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Controlling Neuropathic Pain
Tips From an Occupational Therapist

by Erica K. Jacques

I am an occupational therapist. In my line of work, I see many clients with neuropathic pain stemming from diabetes. I have never experienced neuropathy myself, but I know from working with my clients that it is often an unrelenting, terrible kind of pain. The burning, the pins and needles, the stabbing sensations, the numbness — peripheral neuropathy is hard to live with and can also be hard to treat.

The causes of peripheral neuropathy (neuropathy affecting the legs, feet, arms, or hands) are not well understood, although it is clear that the condition can have a number of triggers, including physical trauma, infections, and toxins. In people with diabetes, neuropathy is usually the result of elevated blood glucose levels, which in many cases leads to permanent nerve damage. However, many people with diabetes find that improving their blood glucose control — especially if their blood glucose far exceeds recommended levels — can lead to a reduction or even elimination of neuropathy symptoms.

In part because of the unknowns surrounding the physical mechanisms of neuropathy pain, conventional drug treatments can be hit or miss when it comes to getting relief. You may have to be zonked out on pain medicine to get any substantial effect, and even then you may still feel pain. It can be hard to find the balance between pain relief and quality of life. However, we therapists have a few techniques up our sleeves for “tricking” the nervous system into perceiving less pain.

As a disclaimer, everyone responds differently to each of these techniques. You may have to try several approaches before you find one that works for you. The word “works” also carries some ambiguity, since none of these approaches is a cure-all for neuropathic pain. However, one or more of them may help you get your pain to a more manageable level, so you can go about your daily routine and spend more time living again.

The good news: None of these techniques will make your pain any worse — at least not in a lasting way — so what do you have to lose?

Heat
Most people find warmth soothing. When is the last time you didn’t feel relaxed in a warm bath or while lying in the sun? Warmth provides the body with a pleasant, comfortable sensation that might just be enough to provide some relief from neuropathic pain. The body only has so many sensory nerve receptors, so why not give some of them something nice to do for a change?

Heat can be applied in a number of ways. You can purchase a plug-in heating pad in almost any pharmacy; many pads have temperature controls to make them adjustable to your needs. Place the heating pad on the body part that needs soothing, taking care to place a layer or two of fabric (such as folded dish towel) between yourself and the heat source. Leave the heat on the affected area for a maximum of 10 minutes; remove it earlier if it becomes uncomfortable. (For more on applying treatments safely, see “Tips for Using Heat and Ice.”)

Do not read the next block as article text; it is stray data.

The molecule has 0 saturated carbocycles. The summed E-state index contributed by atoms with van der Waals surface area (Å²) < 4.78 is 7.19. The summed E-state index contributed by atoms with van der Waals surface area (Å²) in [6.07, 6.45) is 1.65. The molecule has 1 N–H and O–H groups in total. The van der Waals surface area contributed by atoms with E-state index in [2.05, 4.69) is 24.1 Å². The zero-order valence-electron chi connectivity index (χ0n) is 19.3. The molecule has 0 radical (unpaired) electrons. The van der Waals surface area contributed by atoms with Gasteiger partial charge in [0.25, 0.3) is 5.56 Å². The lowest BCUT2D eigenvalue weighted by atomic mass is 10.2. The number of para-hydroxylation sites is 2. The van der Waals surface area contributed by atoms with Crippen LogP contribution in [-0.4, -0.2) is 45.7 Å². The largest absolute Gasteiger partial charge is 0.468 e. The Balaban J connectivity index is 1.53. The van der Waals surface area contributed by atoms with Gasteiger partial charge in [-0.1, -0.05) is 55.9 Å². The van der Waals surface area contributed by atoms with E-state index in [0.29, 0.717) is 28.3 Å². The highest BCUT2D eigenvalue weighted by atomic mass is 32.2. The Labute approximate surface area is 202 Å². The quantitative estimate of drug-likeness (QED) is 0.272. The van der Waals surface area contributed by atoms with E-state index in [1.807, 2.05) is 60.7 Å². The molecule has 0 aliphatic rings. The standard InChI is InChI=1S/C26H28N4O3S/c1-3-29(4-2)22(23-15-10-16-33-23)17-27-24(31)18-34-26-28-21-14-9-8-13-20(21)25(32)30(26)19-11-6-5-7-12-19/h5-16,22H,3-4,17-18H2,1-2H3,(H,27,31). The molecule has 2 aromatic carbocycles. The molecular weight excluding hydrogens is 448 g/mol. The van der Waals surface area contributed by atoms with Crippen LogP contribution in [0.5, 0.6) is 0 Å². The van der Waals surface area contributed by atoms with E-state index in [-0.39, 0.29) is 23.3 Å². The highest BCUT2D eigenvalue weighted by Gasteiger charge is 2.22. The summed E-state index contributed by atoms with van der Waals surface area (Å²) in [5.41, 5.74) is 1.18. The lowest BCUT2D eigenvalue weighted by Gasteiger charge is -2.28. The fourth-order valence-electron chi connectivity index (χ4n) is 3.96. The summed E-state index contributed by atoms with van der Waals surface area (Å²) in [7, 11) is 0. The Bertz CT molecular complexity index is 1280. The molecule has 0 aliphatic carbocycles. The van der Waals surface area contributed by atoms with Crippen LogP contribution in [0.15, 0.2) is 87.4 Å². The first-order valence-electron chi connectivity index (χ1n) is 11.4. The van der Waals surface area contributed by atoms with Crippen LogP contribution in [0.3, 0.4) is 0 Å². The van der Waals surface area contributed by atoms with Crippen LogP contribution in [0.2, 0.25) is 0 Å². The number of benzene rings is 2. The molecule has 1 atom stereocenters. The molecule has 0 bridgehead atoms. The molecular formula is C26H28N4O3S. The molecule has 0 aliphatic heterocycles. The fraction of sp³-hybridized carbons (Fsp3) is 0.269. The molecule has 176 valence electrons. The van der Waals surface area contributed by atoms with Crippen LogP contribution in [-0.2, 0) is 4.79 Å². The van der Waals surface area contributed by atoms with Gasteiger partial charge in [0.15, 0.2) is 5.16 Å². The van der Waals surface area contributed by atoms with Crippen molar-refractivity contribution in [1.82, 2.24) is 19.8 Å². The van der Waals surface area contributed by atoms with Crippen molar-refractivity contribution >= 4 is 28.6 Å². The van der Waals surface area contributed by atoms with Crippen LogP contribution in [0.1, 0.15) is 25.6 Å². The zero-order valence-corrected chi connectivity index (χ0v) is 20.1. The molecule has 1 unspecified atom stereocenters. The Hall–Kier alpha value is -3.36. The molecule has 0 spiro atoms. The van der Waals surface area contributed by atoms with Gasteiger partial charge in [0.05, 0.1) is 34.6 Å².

If you want to experience a spa-like treatment at home, you can purchase a paraffin wax warmer, which is also available at many pharmacies. This device is slightly messier and hotter than a heating pad, but using it can feel nice for your hands. If you use one, be sure to follow the package instructions and to check the temperature of the wax before putting your hand in it. Use a candy thermometer to ensure the wax temperature is no higher than 100°F, and continue to monitor it as you use the bath. Temperatures over 120°F can cause serious burns.

Another option — and the least expensive — is simply to use warm water. Again, make sure the temperature of the water is no higher than 100°F. Run your hands under the faucet, submerge your hands or feet in a basin of warm water for several minutes, or soak towels in warm water and wrap them around the affected area. Add some scented oil or shower gel to the water for an even more pleasant sensory experience.

Ice
In general, ice is not as soothing as heat. However, it does have the advantage of being an analgesic: It can provide a mild numbing effect, which can relieve pain. Ice is also anti-inflammatory, meaning it helps reduce swelling. This can be useful if your hands or feet are prone to edema (fluid buildup), which can increase sensations of pain. Ice may also be the key for someone whose pain does not respond to heat.